This Gold-medal study conducted at the BioNanoLab of the University of Guelph under the supervision of Steven Panesar and Professor Suresh Neethirajan, used a profile of miRNA, which are pieces of specialized genetic material used in regulating gene expression, characteristic to breast cancer, for earlier detection of the onset of breast cancer. Penny found that these miRNAs could be found in saliva providing an easy, non-invasive way of obtaining the miRNAs and testing for the onset of breast cancer in different patients. To do this, Penny devised a way to make use of quantum dots (normally used in TVs to produce different colours), which are particles that are one-millionth of a centimeter big that produce light when activated. Penny combined these quantum dots with their own miRNAs. Furthermore, he developed a piece of genetic material that acts as an infrastructure for miRNAs to interact with, but on its own, will produce a certain coloured light that is able to be detected. However, only when a specific miRNA from the breast cancer profile is present, will the cancer-specific miRNA, as well as the quantum dot bind to the infrastructure and activate the quantum dot to produce a different coloured light that is able to be detected, indicating the presence of cancer.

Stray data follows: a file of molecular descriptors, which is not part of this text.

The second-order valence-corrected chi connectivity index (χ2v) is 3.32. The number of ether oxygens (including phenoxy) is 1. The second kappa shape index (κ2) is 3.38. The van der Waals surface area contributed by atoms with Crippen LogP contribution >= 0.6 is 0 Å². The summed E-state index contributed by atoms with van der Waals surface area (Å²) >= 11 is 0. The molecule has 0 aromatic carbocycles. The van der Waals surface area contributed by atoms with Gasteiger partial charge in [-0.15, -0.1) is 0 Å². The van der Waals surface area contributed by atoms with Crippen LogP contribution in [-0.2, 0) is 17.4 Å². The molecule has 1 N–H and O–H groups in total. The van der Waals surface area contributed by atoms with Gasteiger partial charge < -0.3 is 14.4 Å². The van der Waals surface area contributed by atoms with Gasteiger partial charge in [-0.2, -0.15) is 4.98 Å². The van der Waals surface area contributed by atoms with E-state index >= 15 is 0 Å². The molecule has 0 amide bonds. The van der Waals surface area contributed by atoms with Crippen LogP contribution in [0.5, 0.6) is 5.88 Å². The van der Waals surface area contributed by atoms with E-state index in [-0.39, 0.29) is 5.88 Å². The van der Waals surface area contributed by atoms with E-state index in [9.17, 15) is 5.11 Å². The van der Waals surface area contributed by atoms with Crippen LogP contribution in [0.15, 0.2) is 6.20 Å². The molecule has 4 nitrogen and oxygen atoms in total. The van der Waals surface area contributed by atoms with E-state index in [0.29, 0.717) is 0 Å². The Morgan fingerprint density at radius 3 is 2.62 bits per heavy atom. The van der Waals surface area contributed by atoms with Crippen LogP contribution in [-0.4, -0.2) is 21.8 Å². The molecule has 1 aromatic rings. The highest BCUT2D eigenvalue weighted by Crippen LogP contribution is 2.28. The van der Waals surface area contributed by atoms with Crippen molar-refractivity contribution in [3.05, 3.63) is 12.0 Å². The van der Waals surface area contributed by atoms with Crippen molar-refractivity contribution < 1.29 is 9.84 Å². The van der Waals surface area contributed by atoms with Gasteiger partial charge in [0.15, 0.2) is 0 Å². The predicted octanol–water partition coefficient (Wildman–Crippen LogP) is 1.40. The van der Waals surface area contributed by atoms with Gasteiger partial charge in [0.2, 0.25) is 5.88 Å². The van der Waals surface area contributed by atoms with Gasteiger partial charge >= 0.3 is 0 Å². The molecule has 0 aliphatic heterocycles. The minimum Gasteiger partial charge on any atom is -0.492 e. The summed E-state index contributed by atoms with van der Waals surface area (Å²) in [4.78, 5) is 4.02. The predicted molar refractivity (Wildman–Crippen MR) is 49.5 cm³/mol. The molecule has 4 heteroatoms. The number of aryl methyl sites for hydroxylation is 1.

In addition to creating the required miRNAs and specialized quantum dots, Penny created a device that will combine the saliva of the patient in question with the quantum dots and infrastructure genetic material, which will mix and produce either the light from the infrastructure indicating the absence of cancer, or will emit light from the quantum dot indicating the presence of cancer.

The method, in conjunction with the device Penny created, will be able to detect changes in the range of one quadrillionth of a gram to one billionth of a gram of miRNA, which will determine if a patient has early signs of cancer. This model that Penny developed, with its extreme sensitivity, will also be very cheap, being approximately five dollars per test. It can be very quick, taking less than 10 minutes to return results and with further miRNA profile characterization of other cancers or diseases, it may be possible to have a non-invasive, inexpensive quick and easy test for early onset of various diseases.